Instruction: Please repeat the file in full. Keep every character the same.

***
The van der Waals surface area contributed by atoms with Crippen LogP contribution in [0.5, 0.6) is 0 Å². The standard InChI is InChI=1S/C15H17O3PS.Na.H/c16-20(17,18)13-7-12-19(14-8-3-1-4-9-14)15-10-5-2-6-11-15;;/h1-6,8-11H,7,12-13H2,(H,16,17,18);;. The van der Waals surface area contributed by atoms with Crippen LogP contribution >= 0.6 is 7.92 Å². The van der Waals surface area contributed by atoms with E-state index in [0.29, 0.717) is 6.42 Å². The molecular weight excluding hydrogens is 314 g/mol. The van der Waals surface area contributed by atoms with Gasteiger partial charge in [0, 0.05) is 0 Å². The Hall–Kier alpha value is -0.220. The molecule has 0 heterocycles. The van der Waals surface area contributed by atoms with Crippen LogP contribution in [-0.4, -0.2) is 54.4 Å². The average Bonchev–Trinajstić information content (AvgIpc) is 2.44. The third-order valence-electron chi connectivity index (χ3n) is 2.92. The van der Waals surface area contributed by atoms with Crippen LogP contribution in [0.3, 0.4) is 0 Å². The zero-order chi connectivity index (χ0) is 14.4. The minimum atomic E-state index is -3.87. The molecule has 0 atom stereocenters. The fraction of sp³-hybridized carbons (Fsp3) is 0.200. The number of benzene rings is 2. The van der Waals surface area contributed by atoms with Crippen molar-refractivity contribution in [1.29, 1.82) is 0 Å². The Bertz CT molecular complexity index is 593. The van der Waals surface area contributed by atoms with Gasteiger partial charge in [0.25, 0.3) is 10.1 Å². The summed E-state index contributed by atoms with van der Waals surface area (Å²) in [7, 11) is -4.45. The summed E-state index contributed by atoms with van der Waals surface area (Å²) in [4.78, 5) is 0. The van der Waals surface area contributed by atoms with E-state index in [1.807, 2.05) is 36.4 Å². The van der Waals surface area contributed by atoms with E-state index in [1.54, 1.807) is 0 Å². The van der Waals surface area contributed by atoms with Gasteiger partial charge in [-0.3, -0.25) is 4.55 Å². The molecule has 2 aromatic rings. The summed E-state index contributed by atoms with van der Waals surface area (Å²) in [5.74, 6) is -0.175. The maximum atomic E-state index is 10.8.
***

The van der Waals surface area contributed by atoms with Crippen LogP contribution in [0.5, 0.6) is 0 Å². The standard InChI is InChI=1S/C15H17O3PS.Na.H/c16-20(17,18)13-7-12-19(14-8-3-1-4-9-14)15-10-5-2-6-11-15;;/h1-6,8-11H,7,12-13H2,(H,16,17,18);;. The van der Waals surface area contributed by atoms with Crippen LogP contribution >= 0.6 is 7.92 Å². The van der Waals surface area contributed by atoms with E-state index in [0.29, 0.717) is 6.42 Å². The molecular weight excluding hydrogens is 314 g/mol. The van der Waals surface area contributed by atoms with Gasteiger partial charge in [0, 0.05) is 0 Å². The Hall–Kier alpha value is -0.220. The molecule has 0 heterocycles. The van der Waals surface area contributed by atoms with Crippen LogP contribution in [-0.4, -0.2) is 54.4 Å². The average Bonchev–Trinajstić information content (AvgIpc) is 2.44. The third-order valence-electron chi connectivity index (χ3n) is 2.92. The van der Waals surface area contributed by atoms with Crippen LogP contribution in [0.3, 0.4) is 0 Å². The zero-order chi connectivity index (χ0) is 14.4. The minimum atomic E-state index is -3.87. The molecule has 0 atom stereocenters. The fraction of sp³-hybridized carbons (Fsp3) is 0.200. The number of benzene rings is 2. The van der Waals surface area contributed by atoms with Crippen molar-refractivity contribution in [1.29, 1.82) is 0 Å². The Bertz CT molecular complexity index is 593. The van der Waals surface area contributed by atoms with Gasteiger partial charge in [0.25, 0.3) is 10.1 Å². The summed E-state index contributed by atoms with van der Waals surface area (Å²) in [7, 11) is -4.45. The summed E-state index contributed by atoms with van der Waals surface area (Å²) in [4.78, 5) is 0. The van der Waals surface area contributed by atoms with E-state index in [1.807, 2.05) is 36.4 Å². The van der Waals surface area contributed by atoms with E-state index in [1.54, 1.807) is 0 Å². The van der Waals surface area contributed by atoms with Gasteiger partial charge in [-0.3, -0.25) is 4.55 Å². The molecule has 2 aromatic rings. The summed E-state index contributed by atoms with van der Waals surface area (Å²) in [5.74, 6) is -0.175. The maximum atomic E-state index is 10.8.